1. Mother Earth is a living being.
2. Mother Earth is a unique, indivisible, self-regulating community of interrelated beings that sustains, contains and reproduces all beings.
3. Each being is defined by its relationships as an integral part of Mother Earth.
4. The inherent rights of Mother Earth are inalienable in that they arise from the same source as existence.
5. Mother Earth and all beings are entitled to all the inherent rights recognized in this Declaration without distinction of any kind, such as may be made between organic and inorganic beings, species, origin, use to human beings, or any other status.
6. Just as human beings have human rights, all other beings also have rights which are specific to their species or kind and appropriate for their role and function within the communities within which they exist.
7. The rights of each being are limited by the rights of other beings and any conflict between their rights must be resolved in a way that maintains the integrity, balance and health of Mother Earth.
Article 2. Inherent Rights of Mother Earth
1. Mother Earth and all beings of which she is composed have the following inherent rights:
a) the right to life and to exist;
b) the right to be respected;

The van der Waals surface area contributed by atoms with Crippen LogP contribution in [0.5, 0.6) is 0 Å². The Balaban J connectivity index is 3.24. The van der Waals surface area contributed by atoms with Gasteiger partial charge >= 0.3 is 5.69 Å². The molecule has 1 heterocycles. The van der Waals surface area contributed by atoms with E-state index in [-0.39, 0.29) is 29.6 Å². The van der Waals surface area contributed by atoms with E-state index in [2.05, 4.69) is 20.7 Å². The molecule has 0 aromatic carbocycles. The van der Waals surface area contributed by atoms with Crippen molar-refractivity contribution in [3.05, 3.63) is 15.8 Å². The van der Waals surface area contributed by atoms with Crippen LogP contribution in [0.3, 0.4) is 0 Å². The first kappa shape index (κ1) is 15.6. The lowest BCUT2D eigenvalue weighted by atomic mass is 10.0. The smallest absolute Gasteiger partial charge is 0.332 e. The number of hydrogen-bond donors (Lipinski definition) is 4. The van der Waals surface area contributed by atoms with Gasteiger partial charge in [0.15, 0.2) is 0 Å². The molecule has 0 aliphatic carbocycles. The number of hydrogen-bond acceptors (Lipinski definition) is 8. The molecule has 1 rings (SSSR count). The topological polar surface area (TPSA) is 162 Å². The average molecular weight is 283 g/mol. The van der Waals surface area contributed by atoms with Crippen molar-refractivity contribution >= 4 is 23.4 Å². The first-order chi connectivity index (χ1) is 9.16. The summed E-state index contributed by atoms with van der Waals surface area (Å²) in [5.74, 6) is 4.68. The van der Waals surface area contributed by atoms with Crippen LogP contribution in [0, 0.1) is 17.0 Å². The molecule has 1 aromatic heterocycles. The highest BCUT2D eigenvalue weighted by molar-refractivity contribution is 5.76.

c) the right to regenerate its bio-capacity and to continue its vital cycles and processes free from human disruptions;
d) the right to maintain its identity and integrity as a distinct, self-regulating and interrelated being;
e) the right to water as a source of life;
f) the right to clean air;
g) the right to integral health;
h) the right to be free from contamination, pollution and toxic or radioactive waste;
i) the right to not have its genetic structure modified or disrupted in a manner that threatens it integrity or vital and healthy functioning;
j) the right to full and prompt restoration the violation of the rights recognized in this Declaration caused by human activities;
2. Each being has the right to a place and to play its role in Mother Earth for her harmonious functioning.
3. Every being has the right to wellbeing and to live free from torture or cruel treatment by human beings.
Article 3. Obligations of human beings to Mother Earth